Journal article

Wesolowska-Andersen A, Brorsson CA, Bizzotto R, Mari A, Tura A, Koivula R, Mahajan A, Vinuela A, Tajes JF, Sharma S, Haid M, Prehn C, Artati A, Hong M-G, Musholt PB, Kurbasic A, De Masi F, Tsirigos K, Pedersen HK, Gudmundsdottir V, Thomas CE, Banasik K, Jennison C, Jones A, Kennedy G, Bell J, Thomas L, Frost G, Thomsen H, Allin K, Hansen TH, Vestergaard H, Hansen T, Rutters F, Elders P, T'Hart L, Bonnefond A, Canouil M, Brage S, Kokkola T, Heggie A, McEvoy D, Hattersley A, McDonald T, Teare H, Ridderstrale M, Walker M, Forgie I, Giordano GN, Froguel P, Pavo I, Ruetten H, Pedersen O, Dermitzakis E, Franks PW, Schwenk JM, Adamski J, Pearson E, McCarthy M, Brunak Set al., 2022, Four groups of type 2 diabetes contribute to the etiological and clinical heterogeneity in newly diagnosed individuals: An IMI DIRECT study, CELL REPORTS MEDICINE, Vol: 3, ISSN: 2666-3791

Journal article

Penney N, Yeung D, Garcia-Perez I, POSMA J, Kopytek A, Garratt B, Ashrafian H, Frost G, Marchesi J, Purkayastha S, Hoyles L, Darzi A, Holmes Eet al., 2021, Longitudinal Multi-omic Phenotyping Reveals Host-microbe Responses to Bariatric Surgery, Glycaemic Control and Obesity

<jats:title>Abstract</jats:title> <jats:p>Resolution of type-2 diabetes (T2D) is common following bariatric surgery, particularly Roux-en-Y gastric bypass (RYGB). However, the underlying mechanisms have not been fully elucidated. To address this we compared the integrated serum, urine and faecal metabolic profiles of obese participants with and without T2D (n=81, T2D=42) with participants who underwent RYGB or sleeve gastrectomy (pre and 3-months post-surgery; n=27), taking diet into account. We co-modelled these data with shotgun metagenomic profiles of the gut microbiota to provide a comprehensive atlas of host-gut microbe responses to bariatric surgery, weight-loss and glycaemic control at the systems level. Bariatric surgery reversed a number of disrupted pathways characteristic of T2D. The differential metabolite set representative of bariatric surgery overlapped with both diabetes (19.3% commonality) and BMI (18.6% commonality). However, the percentage overlap between diabetes and BMI was minimal (4.0% commonality), consistent with weight-independent mechanisms of T2D resolution. The gut microbiota was more strongly correlated to BMI than T2D, although we identified some pathways such as amino acid metabolism that correlated with changes to the gut microbiota and which influence glycaemic control. Improved understanding of GM-host co-metabolism may lead to novel therapies for weight-loss or diabetes.</jats:p>

Journal article

Kasturiratne A, Khawaja KI, Ahmad S, Siddiqui S, Shahzad K, Athauda LK, Jayawardena R, Mahmood S, Muilwijk M, Batool T, Burney S, Glover M, Palaniswamy S, Bamunuarachchi V, Panda M, Madawanarachchi S, Rai B, Sattar I, Silva W, Waghdhare S, Jarvelin M-R, Rannan-Eliya RP, Gage HM, van Valkengoed IGM, Valabhji J, Frost GS, Loh M, Wickremasinghe AR, Kooner JS, Katulanda P, Jha S, Chambers JCet al., 2021, The iHealth-T2D study, prevention of type 2 diabetes amongst South Asians with central obesity and prediabetes: study protocol for a randomised controlled trial, TRIALS, Vol: 22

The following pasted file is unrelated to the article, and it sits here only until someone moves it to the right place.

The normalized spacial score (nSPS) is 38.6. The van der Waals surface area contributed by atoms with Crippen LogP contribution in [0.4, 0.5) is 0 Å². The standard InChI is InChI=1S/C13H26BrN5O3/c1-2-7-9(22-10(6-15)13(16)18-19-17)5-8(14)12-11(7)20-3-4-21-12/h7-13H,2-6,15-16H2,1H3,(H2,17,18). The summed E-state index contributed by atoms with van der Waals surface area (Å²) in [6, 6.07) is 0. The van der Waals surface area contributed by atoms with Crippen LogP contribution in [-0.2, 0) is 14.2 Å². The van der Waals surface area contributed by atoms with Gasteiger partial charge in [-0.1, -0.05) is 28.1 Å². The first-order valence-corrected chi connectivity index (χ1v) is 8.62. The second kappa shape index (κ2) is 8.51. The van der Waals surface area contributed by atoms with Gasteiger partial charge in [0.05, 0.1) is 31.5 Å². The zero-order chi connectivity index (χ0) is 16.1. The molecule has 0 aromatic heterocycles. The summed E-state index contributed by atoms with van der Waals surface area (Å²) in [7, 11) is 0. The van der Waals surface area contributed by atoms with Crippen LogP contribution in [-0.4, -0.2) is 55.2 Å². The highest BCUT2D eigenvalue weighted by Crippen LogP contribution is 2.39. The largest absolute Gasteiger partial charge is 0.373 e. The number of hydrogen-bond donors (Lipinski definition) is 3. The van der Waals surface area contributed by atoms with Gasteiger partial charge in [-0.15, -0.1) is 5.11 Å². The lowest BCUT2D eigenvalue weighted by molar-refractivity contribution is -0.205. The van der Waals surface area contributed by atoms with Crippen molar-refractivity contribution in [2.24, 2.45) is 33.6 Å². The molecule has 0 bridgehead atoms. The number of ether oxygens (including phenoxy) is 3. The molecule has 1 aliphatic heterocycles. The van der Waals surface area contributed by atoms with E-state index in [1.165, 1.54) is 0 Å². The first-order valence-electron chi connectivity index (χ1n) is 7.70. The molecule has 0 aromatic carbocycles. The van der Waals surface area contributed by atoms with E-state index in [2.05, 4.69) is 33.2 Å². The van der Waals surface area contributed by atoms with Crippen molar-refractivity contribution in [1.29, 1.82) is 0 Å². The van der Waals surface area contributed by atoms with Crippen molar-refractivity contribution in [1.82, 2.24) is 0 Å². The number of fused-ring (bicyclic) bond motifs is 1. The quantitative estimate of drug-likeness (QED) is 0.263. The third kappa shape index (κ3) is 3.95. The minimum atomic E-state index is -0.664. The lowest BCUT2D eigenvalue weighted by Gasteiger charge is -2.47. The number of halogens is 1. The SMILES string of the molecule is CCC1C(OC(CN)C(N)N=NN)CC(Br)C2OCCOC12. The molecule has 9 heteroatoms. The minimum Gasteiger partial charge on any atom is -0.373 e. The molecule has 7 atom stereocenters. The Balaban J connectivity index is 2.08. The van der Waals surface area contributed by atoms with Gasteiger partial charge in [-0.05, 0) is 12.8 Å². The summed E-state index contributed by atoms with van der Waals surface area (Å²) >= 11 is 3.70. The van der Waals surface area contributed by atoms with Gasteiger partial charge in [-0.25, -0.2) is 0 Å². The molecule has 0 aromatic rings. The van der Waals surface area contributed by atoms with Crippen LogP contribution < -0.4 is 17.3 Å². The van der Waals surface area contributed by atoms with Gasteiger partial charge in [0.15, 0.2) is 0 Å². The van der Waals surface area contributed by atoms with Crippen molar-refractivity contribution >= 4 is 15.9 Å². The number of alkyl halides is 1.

Journal article

Frampton J, Murphy K, Frost G, Chambers Eet al., 2021, Higher dietary fibre intake is associated with increased skeletal muscle mass and strength in adults aged 40 years and older, Journal of Cachexia, Sarcopenia and Muscle, Vol: 12, Pages: 2134-2144, ISSN: 2190-6009

BackgroundSkeletal muscle mass begins to decline from 40 years of age. Limited data suggest that dietary fibre may modify lean body mass, of which, skeletal muscle is the largest and most malleable component. We investigated the relationship between dietary fibre intake, skeletal muscle mass, and associated metabolic and functional parameters in adults aged 40 years and older. MethodsWe analysed cross-sectional data from the US National Health and Nutrition Examination Survey between 2011 and 2018 from adults aged 40 years and older. Covariate-adjusted multiple linear regression analyses were used to evaluate the association between dietary fibre intake and body mass components (body mass, BMI, total lean mass, appendicular lean mass, bone mineral content, total fat, trunk fat; n = 6454), glucose homeostasis (fasting glucose, fasting insulin, HOMA2-IR; n = 5032), and skeletal muscle strength (combined grip strength; n = 5326). Body mass components and skeletal muscle strength were expressed relative to body mass (per kg of body mass [BM]). ResultsHigher intakes of dietary fibre were significantly associated with increased relative total lean mass (β: 0.69 g/kg BM; 95% CI, 0.48 to 0.89 g/kg BM; P<0.001), relative appendicular lean mass (β: 0.34 g/kg BM; 95% CI, 0.23 to 0.45 g/kg BM; P<0.001), relative bone mineral content (β: 0.05 g/kg BM; 95% CI, 0.02 to 0.07 g/kg BM; P<0.001), and relative combined grip strength (β: 0.002 kg/kg BM; 95% CI, 0.001 to 0.003 kg/kg BM; P<0.001).Conversely, higher dietary fibre intakes were significantly associated with a lower body mass (β: -0.20; 95% CI, -0.28 to -0.11 kg; P<0.001), BMI (β: -0.08 kg/m2; 95%CI, -0.10 to -0.05 kg/m2), relative total fat (β: -0.68 g/kg BM; 95% CI, -0.89 to -0.47 g/kg BM; P<0.001), relative trunk fat (β: -0.48 g/kg BM; 95%CI, -0.63 to -0.33 g/kg; P<0.001), fasting glucose (β: -0.01 mmol/L; 95% CI, -0.02 to -0.00 mmol/L; P=0.017), fasting ins

Journal article

Muilwijk M, Loh M, Siddiqui S, Mahmood S, Palaniswamy S, Shahzad K, Athauda LK, Jayawardena R, Batool T, Burney S, Glover M, Bamunuarachchi V, Panda M, Madawanarachchi M, Rai B, Sattar I, Silva W, Waghdhare S, Jarvelin M-R, Rannan-Eliya RP, Wijemunige N, Gage HM, Valabhji J, Frost GS, Wickremasinghe R, Kasturiratne A, Khawaja K, Ahmad S, van Valkengoed IGM, Katulanda P, Jha S, Kooner JS, Chambers JCet al., 2021, Effects of a lifestyle intervention programme after 1 year of follow-up among South Asians at high risk of type 2 diabetes: a cluster randomised controlled trial, BMJ GLOBAL HEALTH, Vol: 6, ISSN: 2059-7908